Sociology professor speaks to CNN, Denver Post about anti-Muslim backlash
Sociology | December 16, 2015
Sociology professor Lori Peek, author of “Behind the Backlash: Muslim Americans after 9/11,” recently spoke to CNN and the Denver Post about the harassment, threats, and hate crimes the Muslim community has experienced in recent weeks.
Threats, harassment, vandalism at mosques reach record high
By Daniel Burke, CNN
Lori Peek, a sociologist at Colorado State University who has studied anti-Muslim backlash, says hate crimes are often more complex than they might seem. Some are carried out by drunk thrill-seekers with nothing better to do on a Saturday night. Others, which often occur after terrorist attacks, arise from a mistaken notion of “defending” the country from Muslim invaders.
In other words, one violent act, supposedly carried out in the name of Islam, is met by another violent act, supposedly carried out to combat Islam. Meanwhile, innocent American Muslims are caught in the middle. The effects of hate crimes can be long-lasting and psychologically devastating, according to studies, leading to depression, anxiety and other emotional trauma.
As with the rise of ISIS in the last 18 months, the news keeps getting worse for American Muslims, Peek said, with every new attack like a drop of water falling into an overflowing sink. “Muslim Americans are feeling that they will never be able to say that this is in the past, that we will be accepted again into the fabric of America.”
Read the full text here.
By Colleen O’Connor, The Denver Post
Lori Peek, author of “Behind the Backlash: Muslim Americans After 9/11″ and associate professor in the sociology department of Colorado State University, has heard from many Muslim-Americans in recent weeks that they feel more targeted than after 9/11.
“Backlash and scapegoating are much more likely to occur after major events, and much more likely to be directed at marginalized minority populations,” she said in an e-mail interview.
“How many young, white, Christian males have shot up schools and other public places over the past decade? Are there ever hate crimes directed against that population after these major events? Are their places of worship monitored? Are they told they won’t be able to live in this country any longer?”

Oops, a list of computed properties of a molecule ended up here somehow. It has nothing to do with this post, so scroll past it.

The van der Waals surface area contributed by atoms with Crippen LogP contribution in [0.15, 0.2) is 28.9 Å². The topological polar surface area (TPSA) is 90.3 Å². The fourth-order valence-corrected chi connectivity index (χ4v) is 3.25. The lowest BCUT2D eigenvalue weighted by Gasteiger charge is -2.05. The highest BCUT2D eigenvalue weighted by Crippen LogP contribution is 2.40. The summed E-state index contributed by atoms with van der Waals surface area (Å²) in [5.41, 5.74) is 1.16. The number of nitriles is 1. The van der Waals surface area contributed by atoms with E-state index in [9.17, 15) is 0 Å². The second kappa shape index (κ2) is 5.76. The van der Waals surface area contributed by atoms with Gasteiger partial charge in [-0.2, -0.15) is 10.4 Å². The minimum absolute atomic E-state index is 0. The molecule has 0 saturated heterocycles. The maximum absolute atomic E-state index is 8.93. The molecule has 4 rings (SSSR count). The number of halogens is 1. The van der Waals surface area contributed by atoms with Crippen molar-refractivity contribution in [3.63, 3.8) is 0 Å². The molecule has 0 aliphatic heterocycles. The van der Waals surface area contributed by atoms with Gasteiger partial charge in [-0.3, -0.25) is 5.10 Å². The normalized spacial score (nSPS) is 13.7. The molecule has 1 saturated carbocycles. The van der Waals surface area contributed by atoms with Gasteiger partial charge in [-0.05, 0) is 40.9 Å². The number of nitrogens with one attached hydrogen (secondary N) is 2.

Soon after Trump’s [call for a ban on Muslims coming to America], an anonymous poster on the student Facebook page at Colorado State University in Fort Collins expressed agreement, saying, “Islam is the cause of all the world’s problems. Heck, I wouldn’t mind if someone started an anti-Muslim militia to ensure Islam is banned from campus!”
For Israa Eldeiry, the Egyptian-American president of CSU’s Muslim Student Association, it was a chilling moment.
“I thought, ‘Oh my God, I don’t feel safe,’ ” she said. “People act on this hatred, and you don’t know who it will be, someone in your class or someone walking next to you to class.”
She posted a defiant response claiming her right as an “American-Arab” and “proud Muslim woman” to a feeling of safety on campus and denouncing the assumption that all Muslims are terrorists. That post triggered more than 500 likes within 24 hours, and much support. This response encouraged her to write an opinion column for the college newspaper, published Friday, about anti-Muslim bigotry.
“I still have the fear in me, and I don’t feel safe, but I decided to take this opportunity to feel support,” she said. “Hopefully, most people don’t like to see this much hate going around.”
People in the local Muslim community stress that they’ve also received overwhelming support, from flower bouquets dropped off at mosques, kind messages and phone calls, and a recent interfaith vigil at the Colorado Muslim Society that drew hundreds of people.
Read the full text here.